Where Canadians are moving

November 22, 2018
Ken Peacock

It is frequently asserted that Canadians from other provinces move to B.C. to retire. The influx of people into retirement communities on Vancouver Island and the Okanagan would seem to validate this claim. But looking at the data, is it true that B.C. receives a disproportionate number of retirees?

The answer is yes. But there are some qualifiers.

The first figure below shows net interprovincial migration of people aged 65 years and older for each province, summed over the past five years. It provides a quick summary of the increase/decrease in provincial populations aged 65 and over, due specifically to interprovincial migration.

Figure 1

Older People Are Migrating to B.C.

Source: Statistics Canada.

From the graph a few things are evident:

  • B.C. receives the majority of 65 and over interprovincial migrants;
  • Ontario’s net flow (inflow less outflow) is essentially nil;
  • New Brunswick, Nova Scotia and Prince Edward Island all saw net inflows of older people over the same five-year period, and while the numbers are small in absolute terms, in relative terms they are significant. After taking population size into account, P.E.I. had the largest per capita net inflow of older people among the Atlantic provinces. In fact, in relative terms P.E.I.’s net inflow is roughly two-thirds that of B.C.’s;
  • The other provinces all had net outflows of people aged 65 and over.

What about people in their pre-retirement years? As with the cohort of thos

e aged 65+, the net flow of migrants aged 55 to 64 is overwhelming into B.C.

Figure 2

Pre-Retirement Aged People Also Migrating To B.C.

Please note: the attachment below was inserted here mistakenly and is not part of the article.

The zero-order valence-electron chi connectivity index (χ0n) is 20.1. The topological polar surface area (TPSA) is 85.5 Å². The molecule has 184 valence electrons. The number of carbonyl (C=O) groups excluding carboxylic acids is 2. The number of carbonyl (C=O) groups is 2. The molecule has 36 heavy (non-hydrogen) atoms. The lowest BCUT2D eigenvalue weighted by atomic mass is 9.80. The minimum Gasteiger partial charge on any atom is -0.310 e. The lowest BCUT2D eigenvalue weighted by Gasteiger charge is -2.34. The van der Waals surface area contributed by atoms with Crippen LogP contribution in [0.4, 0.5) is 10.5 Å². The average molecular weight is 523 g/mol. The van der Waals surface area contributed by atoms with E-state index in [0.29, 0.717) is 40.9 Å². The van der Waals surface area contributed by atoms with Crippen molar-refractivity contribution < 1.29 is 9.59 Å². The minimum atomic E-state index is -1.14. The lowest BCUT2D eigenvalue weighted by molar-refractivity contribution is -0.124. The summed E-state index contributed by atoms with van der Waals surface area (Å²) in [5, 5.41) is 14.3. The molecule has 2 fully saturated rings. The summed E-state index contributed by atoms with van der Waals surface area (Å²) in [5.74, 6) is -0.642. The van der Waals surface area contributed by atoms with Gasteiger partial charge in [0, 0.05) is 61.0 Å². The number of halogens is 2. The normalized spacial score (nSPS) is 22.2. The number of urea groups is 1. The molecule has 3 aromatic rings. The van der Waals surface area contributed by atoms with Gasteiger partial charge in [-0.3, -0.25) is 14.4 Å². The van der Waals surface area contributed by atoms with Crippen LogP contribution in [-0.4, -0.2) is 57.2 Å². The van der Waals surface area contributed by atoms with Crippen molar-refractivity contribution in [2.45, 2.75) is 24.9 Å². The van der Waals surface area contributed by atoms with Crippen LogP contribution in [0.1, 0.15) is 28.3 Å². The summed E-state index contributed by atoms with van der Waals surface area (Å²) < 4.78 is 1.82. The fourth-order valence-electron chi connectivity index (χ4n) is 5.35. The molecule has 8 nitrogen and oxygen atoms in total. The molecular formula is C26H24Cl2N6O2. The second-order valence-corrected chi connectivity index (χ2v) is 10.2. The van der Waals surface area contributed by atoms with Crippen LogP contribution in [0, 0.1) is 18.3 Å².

Source: Statistics Canada.

The pattern is similar for migrants aged 45-54, except for this cohort, Alberta saw a small net inflow of migrants.

Figure 3

Most 45 to 54 Year Old Interprovincial Migrants Settle in B.C.

Source: Statistics Canada.

Looking at early/mid career aged people, the picture changes significantly: over the past five years, B.C. and Alberta received similar numbers of interprovincial migrants between the ages of 35 and 44.

Figure 4

B.C. and Alberta Split the Flow of Migrants Aged 35 to 44 Years of Age

Source: Statistics Canada.

For younger cohorts, the movement of people within Canada tilts quite sharply towards Alberta. The net inflow of people aged 25-34 into Alberta was almost twice that into B.C.

Figure 5

Alberta Receives More Migrants Aged 25 to 34 Years of Age

Source: Statistics Canada

Finally, for young adults just entering the workforce, Alberta is overwhelmingly the top destination for interprovincial migrants.

Figure 6

Alberta Receives Most Migrants Aged 15 to 24 Years of Age

Source: Statistics Canada.

In aggregate, it is noteworthy that B.C. and Alberta receive the vast majority of interprovincial migrants. But, as shown above and summarized in the final figure below, there are significant differences across age cohorts. Essentially, Alberta is the main province that benefits from a net inflow of young people entering the workforce or in the early stages of their careers; B.C. is a modest net recipient of these younger interprovincial migrants. Overall, net interprovincial migration to B.C. is much more balanced. As shown above, B.C. attracts most retirees and interprovincial migrants in their pre-retirement years. However, B.C. also attracts similar numbers of people in other age cohorts, so in this sense the province does not necessarily attract a disproportionate number of older migrants.

Figure 7

Alberta Gets More Young People

Source: Statistics Canada.

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